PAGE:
Let me repeat, airline execs do not care about their front line employees. They even stopped sending out the anonymous employee surveys every year because the feedback kept getting worse from what I have been told.

    Instead of trying to do a better job, their solution is to stop asking us how they are doing!

    I am surprised the delays and cancellations are not worse that they are. Those of you who do not work for airlines, have no idea how bad it actually is. Really!

    I hear a lot of middle managers are knowingly violating union contracts and telling workers to just ‘grieve’ it like Gary said. This is a big deal. What kind of people knowingly violate contracts over and over and just shrug their shoulders? Good people or bad people? They know the employee will most likely win the grievance, but they know it will take months, so they force the employee to do something in the meantime and they deal with the penalties later, YET, management fully expect employees to follow the contracts when it suits them. That is not the behavior of ethical people, is it?

    Gary, I really think you should consider doing interviews or writing a book with input from employees across all workgroups. You might be shocked at how great headquarters employees think the company is working in their palace and how bad the frontline employees think their company is.

    It might cost you your frequent flier account and you would have to keep employee id’s confidential, but I bet the book would be a best seller. I would talk to you. People love to read about airlines and people like drama. This would have both. If you will not, maybe Ben will.

  12. @ An Employee-

    So well said! Bravo! I’m an international flight attendant and my completely full flight to London Heathrow cancelled last week due to the pilot shortage. I signed in for my trip and saw that the Captain and First Officer positions were “Open.” The relief pilot was there, and the flight attendants boarded the plane, set up the cabin and the galleys, and waited onboard hoping that a captain and co-pilot could be found somewhere. A Captain was added to the crew list, but no first officer could be found, so around midnight, the flight cancelled. Fortunately, the purser held off boarding the flight, it’s worse for everyone, passengers and crew alike, if they board, and then they’re told they have to disembark because the flight is cancelled.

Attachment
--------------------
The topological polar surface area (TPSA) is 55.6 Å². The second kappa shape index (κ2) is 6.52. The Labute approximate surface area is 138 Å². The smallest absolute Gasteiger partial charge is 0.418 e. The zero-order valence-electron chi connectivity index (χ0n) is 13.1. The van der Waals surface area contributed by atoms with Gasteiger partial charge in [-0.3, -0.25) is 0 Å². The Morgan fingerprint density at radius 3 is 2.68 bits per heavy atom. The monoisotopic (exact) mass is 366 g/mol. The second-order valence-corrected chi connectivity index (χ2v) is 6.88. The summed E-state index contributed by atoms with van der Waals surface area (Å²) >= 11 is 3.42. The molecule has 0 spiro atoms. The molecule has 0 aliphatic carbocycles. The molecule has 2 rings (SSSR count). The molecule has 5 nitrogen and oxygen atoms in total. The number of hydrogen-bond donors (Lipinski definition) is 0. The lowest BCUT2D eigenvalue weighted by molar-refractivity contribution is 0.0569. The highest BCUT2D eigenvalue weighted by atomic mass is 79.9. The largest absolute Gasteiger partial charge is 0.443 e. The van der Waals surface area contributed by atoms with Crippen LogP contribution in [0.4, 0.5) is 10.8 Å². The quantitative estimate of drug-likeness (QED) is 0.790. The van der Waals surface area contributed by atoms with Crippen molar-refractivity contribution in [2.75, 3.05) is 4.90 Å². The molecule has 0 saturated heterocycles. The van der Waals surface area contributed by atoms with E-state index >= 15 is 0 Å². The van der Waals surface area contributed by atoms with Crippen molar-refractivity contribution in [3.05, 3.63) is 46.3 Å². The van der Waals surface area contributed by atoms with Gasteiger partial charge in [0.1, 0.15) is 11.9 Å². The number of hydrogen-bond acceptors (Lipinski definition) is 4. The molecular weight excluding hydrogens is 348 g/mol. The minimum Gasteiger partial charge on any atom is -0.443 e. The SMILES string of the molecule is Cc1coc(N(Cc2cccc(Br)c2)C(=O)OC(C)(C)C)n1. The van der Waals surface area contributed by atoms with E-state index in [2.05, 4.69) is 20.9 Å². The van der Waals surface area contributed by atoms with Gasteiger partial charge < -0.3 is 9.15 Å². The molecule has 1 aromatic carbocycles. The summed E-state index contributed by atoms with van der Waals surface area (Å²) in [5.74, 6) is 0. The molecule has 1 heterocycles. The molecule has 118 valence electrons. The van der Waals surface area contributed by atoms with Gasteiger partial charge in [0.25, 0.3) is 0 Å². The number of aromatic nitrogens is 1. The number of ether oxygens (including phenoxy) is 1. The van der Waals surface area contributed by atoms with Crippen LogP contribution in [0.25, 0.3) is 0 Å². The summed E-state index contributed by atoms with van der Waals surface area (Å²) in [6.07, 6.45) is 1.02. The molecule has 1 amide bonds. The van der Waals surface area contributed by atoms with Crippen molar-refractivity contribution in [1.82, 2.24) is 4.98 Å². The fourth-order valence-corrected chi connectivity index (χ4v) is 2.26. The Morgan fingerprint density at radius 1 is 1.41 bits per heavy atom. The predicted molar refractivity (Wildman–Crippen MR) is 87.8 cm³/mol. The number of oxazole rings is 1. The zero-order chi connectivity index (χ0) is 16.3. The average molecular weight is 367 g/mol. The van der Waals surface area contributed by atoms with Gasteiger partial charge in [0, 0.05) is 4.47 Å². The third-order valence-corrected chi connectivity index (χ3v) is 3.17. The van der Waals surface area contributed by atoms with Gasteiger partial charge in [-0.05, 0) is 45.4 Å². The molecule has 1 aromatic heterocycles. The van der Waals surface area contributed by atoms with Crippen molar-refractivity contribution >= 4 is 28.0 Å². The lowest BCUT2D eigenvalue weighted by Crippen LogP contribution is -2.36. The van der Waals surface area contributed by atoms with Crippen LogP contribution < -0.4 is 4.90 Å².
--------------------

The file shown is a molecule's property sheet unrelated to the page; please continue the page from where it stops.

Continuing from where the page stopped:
Then, crew schedule didn’t release us right away, presumably in case we were needed to work other flights, and we had to wait until we got the okay to get off the plane. Once we got off around 12:30 am, we made our way through the over 300 people or so at the gate waiting in line for rebooking. Oddly enough, they all seemed calm, I was expecting mutiny out there, but I guess by that point they were exhausted. Two agents were at the podium to to deal with hundreds of people. Who knows what they do with so many people at that late hour, there were no more flights to London that night, and the morning departures to London on the carriers that fly it could potentially be full themselves.

    At the next gate over, the flight to São Paulo was delayed for over 3 hours, and there were hundreds of people waiting, I don’t know the situation with that flight.

    I got home at 2:00 am, and we wouldn’t get paid for the trip that cancelled unless we make up the hours by flying something else. The return flight from Heathrow operated somehow, so we got paid for that automatically, but I only got 3 hours call out pay for the cancelled flight, because I couldn’t make up the hours, I had another trip and I didn’t want to risk losing that trip if something happened with the trip I picked up to make up my hours.

    This is far from an isolated incident, this is just to give you an idea of what’s going on out there.

    I have never seen morale so low at the airline, and no one sees any light at the end of the tunnel. Everyone feels like upper management just doesn’t care.